Sheriff Appeal Court dismisses challenge to arrest and detention made by police officer who arrested wrong man

Sheriff Appeal Court dismisses challenge to arrest and detention made by police officer who arrested wrong man

An appeal by a police officer who was arrested and charged with wilful neglect of duty after arresting someone without due cause and remanding him into custody for four days has been dismissed by the Sheriff Appeal Court after it found that the police had not acted unlawfully in detaining him.

Appellant Barry Scott raised an action against Kate Frame, who was the Police Investigations & Review Commissioner at the time, on the basis that he had been unlawfully and unnecessarily arrested. The Crown Office ultimately chose not to prosecute the appellant, nor any of the other officers involved in the detention, whose cases against the respondent were sisted pending the result of Mr Scott’s appeal.

The appeal was heard by Sheriffs Principal Aisha Anwar and Derek Pyle, with Appeal Sheriff Andrew Cubie. The Dean of Faculty, Roddy Dunlop KC, and E Campbell appeared for the appellant and Hood KC for the respondent.

Prepared to attend voluntarily

In April 2015, police officers, including the appellant, sought to execute an arrest warrant for a Mr Andrew Copestick. They instead arrested a Mr Gary Webb, despite his protestations that he was not Mr Copestick and the fact that he did not match his reported profile. Mr Webb was later released and settled a civil claim against the Chief Constable out of court.

The respondent’s investigators concluded that there were reasonable grounds to suspect that each of the five officers involved had committed an offence. The appellant was asked to attended Livingstone Police Office with a legal representative in May 2018 and told that upon his arrival he would be charged with police wilful neglect of duty and an attempt to pervert the course of justice.

The day prior to the appellant’s arrest, his solicitor sent a letter to the Senior Investigator leading the investigation advising that the appellant was prepared to attend on a voluntary basis for interview and as such the proposed arrest would be unnecessary and disproportionate. However, the SI did not respond to the letter, and the appellant was cautioned and arrested on 24 May 2018.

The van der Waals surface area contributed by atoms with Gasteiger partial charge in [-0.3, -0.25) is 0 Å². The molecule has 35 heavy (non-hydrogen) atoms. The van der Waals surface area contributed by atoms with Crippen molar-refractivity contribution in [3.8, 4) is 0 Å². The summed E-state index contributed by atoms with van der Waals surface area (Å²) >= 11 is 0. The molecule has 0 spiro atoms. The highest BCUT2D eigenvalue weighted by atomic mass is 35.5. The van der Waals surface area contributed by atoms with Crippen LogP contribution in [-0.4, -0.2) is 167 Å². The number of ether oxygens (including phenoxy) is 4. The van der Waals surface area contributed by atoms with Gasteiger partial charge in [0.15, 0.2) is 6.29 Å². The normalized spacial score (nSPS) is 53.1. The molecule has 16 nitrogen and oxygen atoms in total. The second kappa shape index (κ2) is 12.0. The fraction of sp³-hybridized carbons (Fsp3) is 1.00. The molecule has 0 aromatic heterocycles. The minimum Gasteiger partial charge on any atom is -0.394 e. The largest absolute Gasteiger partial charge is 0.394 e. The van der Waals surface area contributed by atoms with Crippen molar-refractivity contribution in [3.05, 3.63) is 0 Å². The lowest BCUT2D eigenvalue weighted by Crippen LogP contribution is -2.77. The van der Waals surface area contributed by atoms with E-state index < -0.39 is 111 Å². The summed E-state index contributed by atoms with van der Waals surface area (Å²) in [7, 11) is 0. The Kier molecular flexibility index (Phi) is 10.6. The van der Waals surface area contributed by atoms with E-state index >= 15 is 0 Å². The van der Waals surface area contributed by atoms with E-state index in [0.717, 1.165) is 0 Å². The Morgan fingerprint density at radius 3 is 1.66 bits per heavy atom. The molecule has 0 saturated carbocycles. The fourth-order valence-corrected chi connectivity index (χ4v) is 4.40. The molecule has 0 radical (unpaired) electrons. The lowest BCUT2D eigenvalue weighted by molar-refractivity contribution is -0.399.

It was held by the sheriff that the onus of proof rested with the appellant to establish that his arrest was unlawful, and he had failed to do so. Neither the subjective attitude of the individual arrested nor an offer to attend voluntarily for interview rendered unlawful an arrest without warrant under section 1(1) of the Criminal Justice (Scotland) Act 2016.

The Dean submitted that the sheriff erred in his interpretation of the 2016 Act. He relied on the evidence of the SI to assess whether arrest and continued detention were necessary, and ought to have made enquiry into the decisions of the authorising officer. Section 50 of the 2016 Act placed a limitation on the power of a constable, and ought to be read in tandem with sections 1(1) and 64 to determine whether an arrest was lawful.

An event, not a process

Sheriff Principal Anwar, delivering the opinion of the court, said of the onus of proof: “Whether the sheriff was correct in his analysis of which party bore the onus of proof is immaterial. It was of no consequence to his decision on the lawfulness of the appellant’s arrest or detention in custody. The first ground of appeal is without merit.”

On whether it was necessary to arrest the appellant, she said: “We do not accept that the Act has created some form of artificial two stage test with each limb of the test being applied within moments of the other, namely the need to have formed a “reasonable suspicion” for suspecting that a person has committed or is committing an offence in order to arrest that person, and in the moments following the arrest, a requirement to take ‘every precaution to ensure that a person is not unreasonably or unnecessarily held in police custody’. An arrest is an event not a process.”

She continued: “For operational and investigatory reasons, [the SI] had concluded that arresting the accused was not simply desirable or convenient, but was necessary. He had also considered it disingenuous or unfair to conduct an interview of the appellant on a voluntary basis when it was clear that if the appellant chose to leave, he would be arrested. Conducting a voluntary interview in such circumstances would not be honest or effective.”

Turning to the necessity of his continued detention, Sheriff Principal Anwar added: “Referring to the non-exhaustive nature of the list set out in section 14(2), the sheriff noted that one factor alone might suffice in determining whether it is necessary and proportionate to keep a person in custody. In the present case, he held the nature and seriousness of the offence would suffice. We agree with that assessment.”

She concluded: “On the meaning of the word ‘necessary’, the sheriff noted that it did not mean “essential or that there was no alternative course open” to the constable in considering whether to authorise the keeping in custody of an arrested person. The sheriff was correct to so conclude.”

All of the appellant’s grounds of appeal therefore fell to be refused.

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